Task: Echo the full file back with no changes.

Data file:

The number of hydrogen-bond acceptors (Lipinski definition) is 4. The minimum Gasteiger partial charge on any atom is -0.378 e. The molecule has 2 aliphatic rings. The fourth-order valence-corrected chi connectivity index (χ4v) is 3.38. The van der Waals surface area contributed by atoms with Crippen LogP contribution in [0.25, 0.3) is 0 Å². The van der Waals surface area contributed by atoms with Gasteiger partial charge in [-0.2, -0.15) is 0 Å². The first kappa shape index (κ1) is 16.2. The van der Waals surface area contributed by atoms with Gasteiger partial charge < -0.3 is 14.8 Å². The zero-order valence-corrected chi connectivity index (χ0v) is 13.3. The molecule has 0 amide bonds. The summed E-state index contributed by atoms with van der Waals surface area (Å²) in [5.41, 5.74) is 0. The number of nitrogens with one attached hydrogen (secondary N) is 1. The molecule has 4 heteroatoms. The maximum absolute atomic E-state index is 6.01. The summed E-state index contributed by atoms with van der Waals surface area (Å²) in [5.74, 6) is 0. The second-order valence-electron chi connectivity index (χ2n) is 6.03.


The number of hydrogen-bond acceptors (Lipinski definition) is 4. The minimum Gasteiger partial charge on any atom is -0.378 e. The molecule has 2 aliphatic rings. The fourth-order valence-corrected chi connectivity index (χ4v) is 3.38. The van der Waals surface area contributed by atoms with Crippen LogP contribution in [0.25, 0.3) is 0 Å². The van der Waals surface area contributed by atoms with Gasteiger partial charge in [-0.2, -0.15) is 0 Å². The first kappa shape index (κ1) is 16.2. The van der Waals surface area contributed by atoms with Gasteiger partial charge < -0.3 is 14.8 Å². The zero-order valence-corrected chi connectivity index (χ0v) is 13.3. The molecule has 0 amide bonds. The summed E-state index contributed by atoms with van der Waals surface area (Å²) in [5.41, 5.74) is 0. The number of nitrogens with one attached hydrogen (secondary N) is 1. The molecule has 4 heteroatoms. The maximum absolute atomic E-state index is 6.01. The summed E-state index contributed by atoms with van der Waals surface area (Å²) in [5.74, 6) is 0. The second-order valence-electron chi connectivity index (χ2n) is 6.03.